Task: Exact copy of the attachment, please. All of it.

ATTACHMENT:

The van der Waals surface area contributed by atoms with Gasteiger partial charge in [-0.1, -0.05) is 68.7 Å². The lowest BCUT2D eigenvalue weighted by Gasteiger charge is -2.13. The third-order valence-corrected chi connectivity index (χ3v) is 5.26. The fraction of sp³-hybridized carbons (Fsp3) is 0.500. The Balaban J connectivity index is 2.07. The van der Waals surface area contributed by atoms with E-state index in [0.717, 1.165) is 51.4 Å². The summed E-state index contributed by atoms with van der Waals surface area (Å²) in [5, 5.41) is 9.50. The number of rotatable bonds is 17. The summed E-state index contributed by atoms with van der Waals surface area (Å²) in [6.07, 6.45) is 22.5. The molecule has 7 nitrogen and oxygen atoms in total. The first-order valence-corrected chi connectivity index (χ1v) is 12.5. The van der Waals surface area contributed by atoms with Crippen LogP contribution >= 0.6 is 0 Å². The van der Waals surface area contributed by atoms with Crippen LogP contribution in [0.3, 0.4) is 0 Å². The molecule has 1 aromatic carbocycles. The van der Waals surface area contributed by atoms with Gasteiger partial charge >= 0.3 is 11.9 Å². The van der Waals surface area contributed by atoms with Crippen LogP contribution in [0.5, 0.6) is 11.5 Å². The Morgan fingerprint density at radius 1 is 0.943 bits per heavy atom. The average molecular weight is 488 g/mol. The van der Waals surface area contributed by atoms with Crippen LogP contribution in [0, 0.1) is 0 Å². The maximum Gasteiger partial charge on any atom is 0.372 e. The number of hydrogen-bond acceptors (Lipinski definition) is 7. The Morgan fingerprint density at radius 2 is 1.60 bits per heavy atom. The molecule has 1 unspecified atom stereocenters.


The van der Waals surface area contributed by atoms with Gasteiger partial charge in [-0.1, -0.05) is 68.7 Å². The lowest BCUT2D eigenvalue weighted by Gasteiger charge is -2.13. The third-order valence-corrected chi connectivity index (χ3v) is 5.26. The fraction of sp³-hybridized carbons (Fsp3) is 0.500. The Balaban J connectivity index is 2.07. The van der Waals surface area contributed by atoms with E-state index in [0.717, 1.165) is 51.4 Å². The summed E-state index contributed by atoms with van der Waals surface area (Å²) in [5, 5.41) is 9.50. The number of rotatable bonds is 17. The summed E-state index contributed by atoms with van der Waals surface area (Å²) in [6.07, 6.45) is 22.5. The molecule has 7 nitrogen and oxygen atoms in total. The first-order valence-corrected chi connectivity index (χ1v) is 12.5. The van der Waals surface area contributed by atoms with Crippen LogP contribution >= 0.6 is 0 Å². The van der Waals surface area contributed by atoms with Crippen LogP contribution in [0.3, 0.4) is 0 Å². The molecule has 1 aromatic carbocycles. The van der Waals surface area contributed by atoms with Gasteiger partial charge >= 0.3 is 11.9 Å². The van der Waals surface area contributed by atoms with Crippen LogP contribution in [0.5, 0.6) is 11.5 Å². The Morgan fingerprint density at radius 1 is 0.943 bits per heavy atom. The average molecular weight is 488 g/mol. The van der Waals surface area contributed by atoms with Crippen LogP contribution in [0, 0.1) is 0 Å². The maximum Gasteiger partial charge on any atom is 0.372 e. The number of hydrogen-bond acceptors (Lipinski definition) is 7. The Morgan fingerprint density at radius 2 is 1.60 bits per heavy atom. The molecule has 1 unspecified atom stereocenters.